Cape Town’s new Liquor By-law not an April Fool’s joke!

The City of Cape Town has reminded hospitality establishments that its new Liquor Trading Days and Hours By-law will change on 1 April, and will impact on restaurants, bars, clubs, and accommodation establishments, and all categories of liquor licences that they hold.  The sale of alcoholic beverages has been restricted to 18h00.

A media release issued on behalf of the City of Cape Town quotes Garreth Bloor, Mayoral Committee Member for Economic, Environmental and Spatial Planning: ‘As part of our commitment to building both a Caring and an Opportunity City, the by-law has sought to consider the needs of all stakeholders in the city and to strike a balance between the social effects of alcohol abuse, potential disruption (especially in residential areas), and the reasonable sale of alcohol for the hospitality sector‘.

Describing the hospitality sector as an ‘important economic multiplier’, the City amended its draft regulations to allow currently licensed establishments, which are now obliged to stop selling alcohol at 2h00, to apply for an extension to trade until 4h00, on condition that the establishment is zoned for business or industrial use.

The By-law allows the sale of alcohol on all days of the week, within the following hours:

*   ‘Guest accommodation establishments’, business premises, places of entertainment, and sport and community clubs

#   11h00 – 23h00 in residential and neighbourhood business areas (sport and community clubs an exception, until 24h00 in local or neighbourhood business areas)

#   11h00 – 2h00 in general business, industrial and ‘agricultural‘ areas

*   Hotels and casinos

#    11h00 – 2h00 in all areas

*   Wineries

#   11h00 – 24h00 in small holding or rural areas

#   11h00 – 2h00 in agricultural areas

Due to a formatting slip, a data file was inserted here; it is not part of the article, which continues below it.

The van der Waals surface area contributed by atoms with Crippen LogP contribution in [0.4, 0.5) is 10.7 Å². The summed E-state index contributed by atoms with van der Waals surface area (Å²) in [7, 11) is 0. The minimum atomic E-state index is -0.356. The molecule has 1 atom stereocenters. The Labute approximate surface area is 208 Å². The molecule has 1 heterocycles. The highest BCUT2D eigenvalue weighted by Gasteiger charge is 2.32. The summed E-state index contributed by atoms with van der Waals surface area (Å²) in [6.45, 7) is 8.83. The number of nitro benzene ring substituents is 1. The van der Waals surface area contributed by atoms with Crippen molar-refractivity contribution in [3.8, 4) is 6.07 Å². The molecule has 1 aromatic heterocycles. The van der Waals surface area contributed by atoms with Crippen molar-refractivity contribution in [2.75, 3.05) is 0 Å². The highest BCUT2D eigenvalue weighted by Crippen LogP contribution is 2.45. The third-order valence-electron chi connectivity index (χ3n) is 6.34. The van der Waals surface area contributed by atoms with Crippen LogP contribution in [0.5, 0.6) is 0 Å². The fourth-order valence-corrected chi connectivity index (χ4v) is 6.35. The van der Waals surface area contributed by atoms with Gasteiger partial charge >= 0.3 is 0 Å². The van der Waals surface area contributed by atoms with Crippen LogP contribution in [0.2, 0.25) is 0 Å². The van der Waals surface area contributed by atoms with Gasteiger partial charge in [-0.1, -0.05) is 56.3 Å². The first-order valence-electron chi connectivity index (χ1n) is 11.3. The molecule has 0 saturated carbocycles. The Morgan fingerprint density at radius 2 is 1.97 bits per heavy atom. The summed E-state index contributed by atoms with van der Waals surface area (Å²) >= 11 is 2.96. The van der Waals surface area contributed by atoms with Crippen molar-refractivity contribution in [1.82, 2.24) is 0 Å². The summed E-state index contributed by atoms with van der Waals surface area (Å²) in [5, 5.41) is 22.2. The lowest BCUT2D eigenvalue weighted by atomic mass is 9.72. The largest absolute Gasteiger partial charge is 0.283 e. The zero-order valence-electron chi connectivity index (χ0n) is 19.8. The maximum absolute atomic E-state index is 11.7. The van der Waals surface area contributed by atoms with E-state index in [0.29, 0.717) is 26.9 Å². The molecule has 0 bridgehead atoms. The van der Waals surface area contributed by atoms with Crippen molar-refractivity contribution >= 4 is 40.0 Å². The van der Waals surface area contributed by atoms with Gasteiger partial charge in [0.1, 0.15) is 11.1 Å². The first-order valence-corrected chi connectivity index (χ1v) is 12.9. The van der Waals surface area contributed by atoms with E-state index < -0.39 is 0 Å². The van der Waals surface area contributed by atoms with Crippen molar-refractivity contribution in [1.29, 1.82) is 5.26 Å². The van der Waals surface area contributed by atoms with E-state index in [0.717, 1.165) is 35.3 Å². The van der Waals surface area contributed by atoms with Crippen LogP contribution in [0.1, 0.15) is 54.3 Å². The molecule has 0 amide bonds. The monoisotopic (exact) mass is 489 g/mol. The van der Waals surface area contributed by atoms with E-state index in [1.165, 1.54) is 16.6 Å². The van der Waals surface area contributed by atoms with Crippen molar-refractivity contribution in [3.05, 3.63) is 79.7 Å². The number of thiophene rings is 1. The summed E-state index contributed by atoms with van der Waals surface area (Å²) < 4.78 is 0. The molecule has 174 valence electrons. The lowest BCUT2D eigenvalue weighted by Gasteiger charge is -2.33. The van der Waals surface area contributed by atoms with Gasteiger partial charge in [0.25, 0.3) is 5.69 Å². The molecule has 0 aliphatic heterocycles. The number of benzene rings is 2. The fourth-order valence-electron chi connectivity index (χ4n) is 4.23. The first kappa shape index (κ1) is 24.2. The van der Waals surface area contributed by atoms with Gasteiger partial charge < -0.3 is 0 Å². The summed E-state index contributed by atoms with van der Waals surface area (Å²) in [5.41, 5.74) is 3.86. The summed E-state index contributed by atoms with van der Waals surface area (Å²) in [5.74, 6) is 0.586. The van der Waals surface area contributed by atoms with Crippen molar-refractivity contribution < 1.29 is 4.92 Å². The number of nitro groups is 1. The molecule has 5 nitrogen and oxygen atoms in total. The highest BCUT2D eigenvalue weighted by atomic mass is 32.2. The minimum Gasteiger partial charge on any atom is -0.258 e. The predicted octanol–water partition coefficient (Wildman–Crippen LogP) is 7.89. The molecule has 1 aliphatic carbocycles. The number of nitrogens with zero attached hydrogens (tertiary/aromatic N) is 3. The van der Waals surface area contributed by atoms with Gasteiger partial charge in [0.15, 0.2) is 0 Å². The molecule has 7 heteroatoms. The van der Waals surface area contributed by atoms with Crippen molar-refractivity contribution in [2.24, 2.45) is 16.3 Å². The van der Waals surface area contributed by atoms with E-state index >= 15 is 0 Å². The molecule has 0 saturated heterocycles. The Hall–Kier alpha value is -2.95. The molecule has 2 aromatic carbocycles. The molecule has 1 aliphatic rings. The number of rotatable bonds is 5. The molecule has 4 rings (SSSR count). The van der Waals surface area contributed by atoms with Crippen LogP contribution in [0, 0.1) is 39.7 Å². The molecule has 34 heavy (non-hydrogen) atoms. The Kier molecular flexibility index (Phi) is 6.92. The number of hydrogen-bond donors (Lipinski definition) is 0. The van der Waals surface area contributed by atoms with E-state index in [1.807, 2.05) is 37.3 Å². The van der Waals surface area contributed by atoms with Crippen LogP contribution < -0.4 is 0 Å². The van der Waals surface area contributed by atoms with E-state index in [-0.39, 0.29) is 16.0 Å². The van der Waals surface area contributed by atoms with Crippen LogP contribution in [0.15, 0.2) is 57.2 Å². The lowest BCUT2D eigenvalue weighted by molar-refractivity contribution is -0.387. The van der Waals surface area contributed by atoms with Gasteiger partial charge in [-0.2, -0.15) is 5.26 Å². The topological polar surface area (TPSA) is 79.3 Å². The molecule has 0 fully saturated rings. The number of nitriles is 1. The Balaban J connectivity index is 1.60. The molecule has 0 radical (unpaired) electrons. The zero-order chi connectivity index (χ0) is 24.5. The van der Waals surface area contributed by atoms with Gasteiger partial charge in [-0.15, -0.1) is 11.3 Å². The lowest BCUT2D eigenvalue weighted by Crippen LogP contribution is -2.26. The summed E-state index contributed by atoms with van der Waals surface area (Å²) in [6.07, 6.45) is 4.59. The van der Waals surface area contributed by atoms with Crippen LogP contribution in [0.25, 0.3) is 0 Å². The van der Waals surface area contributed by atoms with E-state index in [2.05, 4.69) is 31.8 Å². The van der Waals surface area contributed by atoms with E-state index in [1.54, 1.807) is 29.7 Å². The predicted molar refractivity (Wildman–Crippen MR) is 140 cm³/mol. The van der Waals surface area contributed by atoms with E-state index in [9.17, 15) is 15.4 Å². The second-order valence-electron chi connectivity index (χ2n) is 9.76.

*   Ad hoc mobile entertainment vehicles for tourists: 11h00 – 24h00.

The difference between ‘agricultural’ and ‘small holding or rural area‘ is not defined in the media statement.

The following additional exceptions have been written into the By-law:

*   special event permits will have the trading hours specified

*   licensed hotels and guest establishments may sell liquor via room service 24 hours of the day

*   sparkling wine may be served between 8h00 – 11h00 for ‘champagne breakfasts’, if access is controlled to functions.

The City has urged the hospitality industry to apply for licence extension until 4h00 as soon as possible, so that they are covered from 1 April onwards.  Should they not have applied by then, they will have to stop selling liquor by 2h00 until they receive permission for the time extension.

Compared to the original By-law outline made public a year ago, the City has shown great understanding and flexibility in accepting feedback from its publics, and making suitable changes to the benefit of the hospitality industry.

POSTSCRIPT 13/3: Food24 provided further details about the new liquor legislation, highlighting that each municipality in the country may now set its own regulations, which no longer are uniform per province.  The City of Cape Town has banned the sale of alcoholic beverages in retail outlets on Sundays (and these outlets must close at 18h00 on the other days, as above), Caroline’s in the V&A Waterfront motivating these changes as the reason for closing down its branch in the V&A.  Wine estates may sell wines on Sundays. In Hermanus retail outlets may sell alcoholic beverages on Sundays. Further restrictions are: